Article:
By Jeff Koinange
Adjust font size:
KILIFI, Kenya (CNN) -- In the northern Kenyan coastal town of Kilifi, a young mother grieves.
Twenty-six-year-old Sidi Nyanche has just lost her 4-month-old daughter, Ayeesha, to malaria -- a largely preventable disease that kills about 750,000 children each year in Africa, according to the World Health Organization.
"My child died for nothing," Nyanche said in her native Swahili. "Her death could have easily been prevented."
As preventable as malaria can be, the mosquito-borne disease is often a death sentence in places like Kilifi, especially for children.
Last year alone, malaria claimed the lives of more than 34,000 children in Kenya, or roughly four every hour, according to health officials. (Watch more on efforts to fight malaria. )
On Thursday, President Bush and first lady Laura Bush will host a summit at the White House on malaria, bringing together leading health experts, African civic leaders and nongovernmental organizations to discuss options to fight the disease.
In June 2005, Bush launched a malaria initiative aimed at cutting malaria-related deaths in Africa in half over a five-year period.
According to the WHO, malaria kills more than 1 million people a year, most of them children in Africa -- young children dying at a rate of one every 30 seconds.
Experts say malaria is the biggest killer of children under the age of 5 in these areas, a bigger killer of children than HIV-AIDS.
"Malaria is predictable, it is preventable, it is treatable and it is curable," Davy Koech of the Kenya Medical Research Institute told CNN. "No one should die of malaria. It is only our lack of preparedness [that] is our sin.
"We should not lose people. Since we've talked, we've lost two people already. There's no reason for anyone to die of malaria."
Malaria is an infection caused by any one of four species of parasites of the genus Plasmodium that are carried from human to human by Anopheles mosquitoes.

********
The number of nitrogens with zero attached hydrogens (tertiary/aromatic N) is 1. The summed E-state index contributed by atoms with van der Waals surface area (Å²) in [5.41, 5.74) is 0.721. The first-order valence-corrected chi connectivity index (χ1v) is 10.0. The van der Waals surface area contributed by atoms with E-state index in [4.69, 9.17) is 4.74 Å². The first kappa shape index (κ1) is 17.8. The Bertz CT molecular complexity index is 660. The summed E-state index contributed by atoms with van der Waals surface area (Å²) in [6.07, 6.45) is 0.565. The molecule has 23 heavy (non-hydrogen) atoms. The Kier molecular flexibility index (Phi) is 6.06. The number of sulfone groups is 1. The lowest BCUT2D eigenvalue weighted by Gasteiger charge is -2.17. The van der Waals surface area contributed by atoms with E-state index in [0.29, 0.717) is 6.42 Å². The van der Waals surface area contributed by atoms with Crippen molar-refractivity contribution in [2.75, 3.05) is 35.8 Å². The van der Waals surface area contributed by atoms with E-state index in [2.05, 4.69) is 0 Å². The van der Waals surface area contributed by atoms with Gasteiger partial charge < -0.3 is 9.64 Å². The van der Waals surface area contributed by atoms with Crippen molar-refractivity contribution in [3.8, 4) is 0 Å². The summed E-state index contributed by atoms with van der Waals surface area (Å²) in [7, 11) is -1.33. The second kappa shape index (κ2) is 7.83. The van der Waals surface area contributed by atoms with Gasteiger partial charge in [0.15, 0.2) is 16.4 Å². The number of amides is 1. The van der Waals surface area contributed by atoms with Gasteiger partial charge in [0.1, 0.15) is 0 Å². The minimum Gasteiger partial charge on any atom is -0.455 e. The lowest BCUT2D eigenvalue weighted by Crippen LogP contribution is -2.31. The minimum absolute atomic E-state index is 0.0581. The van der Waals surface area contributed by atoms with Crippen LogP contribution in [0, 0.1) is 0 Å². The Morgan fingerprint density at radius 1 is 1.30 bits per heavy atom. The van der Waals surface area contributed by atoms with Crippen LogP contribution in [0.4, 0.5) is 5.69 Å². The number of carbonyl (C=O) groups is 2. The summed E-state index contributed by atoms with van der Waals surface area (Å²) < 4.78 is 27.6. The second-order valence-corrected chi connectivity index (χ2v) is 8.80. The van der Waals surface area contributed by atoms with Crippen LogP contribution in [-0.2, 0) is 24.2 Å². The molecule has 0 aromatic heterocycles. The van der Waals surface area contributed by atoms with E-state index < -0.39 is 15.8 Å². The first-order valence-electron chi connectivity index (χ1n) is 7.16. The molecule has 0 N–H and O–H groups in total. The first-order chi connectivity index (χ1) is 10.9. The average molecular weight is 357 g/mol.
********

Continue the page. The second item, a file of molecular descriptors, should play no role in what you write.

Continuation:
But all is not bleak. In parts of Kenya, people are seeing improvements -- from something as simple as using a net over one's bed. But these are not ordinary mosquito nets. Scientists have developed specialized nets treated with a chemical repellent.
"The treatment of the nets serves the purpose of repelling and killing mosquitoes, thereby giving you twice the protection that you normally have when you use an ordinary net," said Rose Kibe of Population Services International, one of several nongovernmental organizations that distribute the nets, known as insecticide treated nets, or ITNs.
Every day at clinics across this northern Kenyan coastline, hundreds of mothers line up to get their infant children vaccinated against this killer disease.
And it's where people like Kibe come to talk to the mothers about purchasing what she calls life-saving nets.
For less than $5, she says, the fight against malaria can be rolled back.
More than 10 million of the nets have so far been distributed, but that's only half of what is needed to prevent the spread of malaria in Kenya.
When the nets are used consistently every night, Kibe said officials have seen malaria-related illnesses drop by 50 percent.
"Child mortality has been seen to decrease by up to 20 percent when children under 5 are sleeping under insecticide treated nets," Kibe said. "So it has proved to be one of the most effective methods of prevention for malaria."
But having the nets is one thing. Trying to convince a largely rural population with varying cultural beliefs and superstitions is quite another.
"Some people returned the bed nets back to the health centers where they'd collected them because there was a slight belief that some ghosts were talking to them at night and wanted to take their blood from under the nets," said Koech of the Kenya Medical Research Institute.
But as challenging as it sounds, this technique seems to be working.
"Communities only need to understand the reason that they need to use the nets. This is the most important thing," Kibe said.
She said locals need to know that malaria is not caused by things like dirty water and eating mangoes.
Once they are educated about the threat mosquitoes pose, residents will "understand the value of protecting themselves," Kibe said.
That's advice that comes too little too late for children like Sidi Nyanche's infant daughter, but it's also advice the mother is now seriously taking.
She has two other children in the most-at-risk group. Both now at least stand a fighting chance against this killer disease.
Quick Job Search